The new agreement sets the foundation for the future and will result in “increased employment and jobs,” said Jet Aviation President Peter Edwards.

Arnaud Martin, Airbus vice-president of corporate jet and VIP programmes said that the agreement “will bring more business to Switzerland, benefiting the economy and helping to safeguard jobs.” To date, Jet Aviation has completed 10 projects for Airbus, which is expected to deliver another 16 aircraft this year, one of which – a privately owned A340-600 – will go to Jet Aviation’s Basel centre.

Meanwhile, Gore Design Completions delivered a finished A340-500 to an African head-of-state this January and has three more A340s signed, one of which has already arrived at Gore’s facility in San Antonio, Texas. Another was due to arrive in May and the third this month. A BBJ3 and Boeing 767 are also due to arrive this month and a B-777 in September. Gore recently expanded its hangar another 200 feet and now has approximately 165,000 square feet of hangar, shops and office space.

Just before EBACE, Comlux Aviation announced that it had spent US$3.4 million to buy and overhaul the Indianapolis Jet Centre. The operation will focus on Bombardier business jet maintenance, outfitting and refurbishment; and outfitting and refurbishing larger executive aircraft such as the Boeing Business Jet (BBJ) and ACJ. Bombardier also announced that Comlux Aviation Services had become an authorized service facility (ASF) for its business jets, adding to its 40 other ASFs in 21 countries.

Associated Air Centre (AAC) also announced that its maintenance and repair division has added more services to support BBJ customers, including mandatory fuel-tank modifications and cabin-altitude reductions. AAC offer a modification reducing the BBJ’s 8,000ft cabin altitude to 6,500ft, improving passenger comfort and reducing crew fatigue.

Boeing engineered and recently received FAA certification for this cabin altitude modification and AAC has completed the adaptations on four BBJs to date with another one scheduled in the near term.


Sabena Technics to test ‘Simplexity’ on A320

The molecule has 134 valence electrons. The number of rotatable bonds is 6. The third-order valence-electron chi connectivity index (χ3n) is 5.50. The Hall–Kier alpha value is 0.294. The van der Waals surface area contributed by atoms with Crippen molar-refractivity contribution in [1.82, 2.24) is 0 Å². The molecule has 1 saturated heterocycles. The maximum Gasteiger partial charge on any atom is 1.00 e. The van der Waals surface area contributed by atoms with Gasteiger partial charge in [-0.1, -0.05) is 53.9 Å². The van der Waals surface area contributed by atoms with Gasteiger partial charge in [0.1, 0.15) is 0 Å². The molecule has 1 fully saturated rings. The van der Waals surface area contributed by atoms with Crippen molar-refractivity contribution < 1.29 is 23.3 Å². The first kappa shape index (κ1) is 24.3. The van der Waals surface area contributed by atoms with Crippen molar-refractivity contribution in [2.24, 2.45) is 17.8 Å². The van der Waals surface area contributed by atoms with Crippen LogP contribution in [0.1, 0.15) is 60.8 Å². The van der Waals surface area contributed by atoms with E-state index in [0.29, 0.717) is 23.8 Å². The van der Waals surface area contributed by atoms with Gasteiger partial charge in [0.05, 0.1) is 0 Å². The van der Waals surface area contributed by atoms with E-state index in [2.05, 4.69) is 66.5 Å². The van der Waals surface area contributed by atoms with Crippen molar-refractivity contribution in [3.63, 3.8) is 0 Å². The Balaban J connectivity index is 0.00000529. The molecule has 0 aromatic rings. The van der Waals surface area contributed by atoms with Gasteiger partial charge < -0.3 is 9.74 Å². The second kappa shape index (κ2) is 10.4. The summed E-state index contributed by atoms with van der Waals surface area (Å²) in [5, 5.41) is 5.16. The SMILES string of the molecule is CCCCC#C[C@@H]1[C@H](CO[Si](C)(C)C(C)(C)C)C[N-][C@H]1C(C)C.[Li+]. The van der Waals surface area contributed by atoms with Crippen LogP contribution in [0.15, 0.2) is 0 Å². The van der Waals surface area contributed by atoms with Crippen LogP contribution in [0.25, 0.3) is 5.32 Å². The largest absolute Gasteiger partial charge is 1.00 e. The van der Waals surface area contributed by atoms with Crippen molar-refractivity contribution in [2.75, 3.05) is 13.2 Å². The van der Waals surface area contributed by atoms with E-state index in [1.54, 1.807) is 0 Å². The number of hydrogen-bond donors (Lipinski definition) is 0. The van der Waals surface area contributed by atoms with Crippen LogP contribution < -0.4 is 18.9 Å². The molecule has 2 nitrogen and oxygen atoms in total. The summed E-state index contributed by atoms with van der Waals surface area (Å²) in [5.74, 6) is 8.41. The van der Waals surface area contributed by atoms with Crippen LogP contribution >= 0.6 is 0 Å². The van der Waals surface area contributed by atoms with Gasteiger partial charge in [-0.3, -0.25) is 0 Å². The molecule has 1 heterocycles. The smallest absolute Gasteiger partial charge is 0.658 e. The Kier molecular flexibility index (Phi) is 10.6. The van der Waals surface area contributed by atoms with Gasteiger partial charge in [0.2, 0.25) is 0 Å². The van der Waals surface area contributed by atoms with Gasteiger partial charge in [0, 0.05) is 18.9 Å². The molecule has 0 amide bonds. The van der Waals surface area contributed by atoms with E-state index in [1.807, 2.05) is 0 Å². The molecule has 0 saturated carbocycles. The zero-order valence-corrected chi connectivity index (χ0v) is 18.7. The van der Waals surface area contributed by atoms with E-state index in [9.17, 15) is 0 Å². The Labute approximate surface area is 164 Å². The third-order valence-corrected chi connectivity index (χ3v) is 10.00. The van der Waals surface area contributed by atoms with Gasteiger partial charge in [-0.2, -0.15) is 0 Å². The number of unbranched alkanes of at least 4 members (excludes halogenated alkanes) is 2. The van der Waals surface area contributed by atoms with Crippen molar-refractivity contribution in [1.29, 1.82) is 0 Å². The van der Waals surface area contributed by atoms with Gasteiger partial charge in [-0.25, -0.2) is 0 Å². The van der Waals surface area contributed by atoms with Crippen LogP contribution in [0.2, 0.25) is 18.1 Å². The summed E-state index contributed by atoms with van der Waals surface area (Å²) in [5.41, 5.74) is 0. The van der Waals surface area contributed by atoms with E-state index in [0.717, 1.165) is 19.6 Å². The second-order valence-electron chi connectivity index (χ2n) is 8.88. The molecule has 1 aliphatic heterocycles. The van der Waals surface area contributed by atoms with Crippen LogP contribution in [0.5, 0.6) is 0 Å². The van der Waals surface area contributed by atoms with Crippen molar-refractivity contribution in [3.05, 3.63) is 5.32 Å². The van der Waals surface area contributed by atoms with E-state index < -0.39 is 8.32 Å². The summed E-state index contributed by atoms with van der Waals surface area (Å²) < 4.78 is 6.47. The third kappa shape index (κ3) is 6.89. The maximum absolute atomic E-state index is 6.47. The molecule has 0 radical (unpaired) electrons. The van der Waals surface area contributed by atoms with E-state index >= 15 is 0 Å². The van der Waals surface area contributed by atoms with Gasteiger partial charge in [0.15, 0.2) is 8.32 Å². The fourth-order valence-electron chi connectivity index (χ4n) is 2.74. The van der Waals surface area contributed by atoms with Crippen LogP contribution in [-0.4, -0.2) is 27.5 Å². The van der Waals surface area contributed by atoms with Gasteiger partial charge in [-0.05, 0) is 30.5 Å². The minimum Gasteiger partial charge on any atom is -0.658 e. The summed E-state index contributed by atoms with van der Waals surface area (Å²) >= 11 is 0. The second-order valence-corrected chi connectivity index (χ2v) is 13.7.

Paris-based maintenance, repair and overhaul (MRO) company Sabena Technics announced that it is collaborating with French industrial designer Ora-Ïto to create an innovative interior design concept for trials on an Airbus A320.

Although the partners remained tight-lipped about exact details, they said that the design is based on a principle they call ‘Simplexity’, or the artistic ability to give an object with complex functions a simple appearance. The cabin will comprise one fluid design, giving a complete feeling of openness across the aircraft and throughout its lounge, meeting and reception areas. This new aircraft interior will be unveiled next autumn.

Meanwhile, Lufthansa Technik (LHT) is offering a VIP cabin quick-change kit for Airbus and Boeing narrowbody aircraft. This new, on-demand configuration allows customers to switch seamlessly between a VIP aircraft and a commercial aircraft cabin overnight. This allows customers to operate the aircraft in both passenger and VIP roles.

LHT said that any Part 145 organization can switch the aircraft itself by using the existing seat tracks. Lufthansa Technik will design and implement a one-time modification of the aircraft and will provide the customer with an individual conversion kit and a manual.

There is a variety of cabin layouts, seating options and colours. The kit also integrates an optional in-flight entertainment system. Additionally, customers can install high/low folding tables and up to three spacious stowage cabinets. A class divider partition, equipped with another folding table and a foldable door separates the VIP area from the commercial area.


First A350 Prestige to be delivered in 2014

Airbus announced at the show that it would deliver the first VIP-configured A350 Prestige in 2014.

The manufacturer said that it has been a tough year for orders, but that emerging markets are paving the way to recovery. Francois Chazelle, vice-president executive and private aviation Middle East, said the airframer expects to book orders in the coming weeks with customers in the Middle East, China and Eastern Europe.

Airbus expects to deliver 16 corporate jets in 2010, two more than last year. These will include two A340-500s. According to Chazelle, the upturn has been led by emerging markets in China and the Middle East, in line with positive trends in the global economy.

There were two A319 Airbus Corporate Jets on static display at this year’s EBACE, including one belonging to Acropolis Aviation, a British VIP charter company. The aircraft was completed at the Airbus Corporate Jet Centre in Toulouse and featured an interior created by French designer Alberto Pinto.

Acropolis will operate its first ACJ on long-range missions in a standard configuration with three auxiliary fuel tanks. An option for two additional tanks would provide 5,000 nautical miles (9,250km) of range, requiring a two-day modification.

Asian Aviation at a glance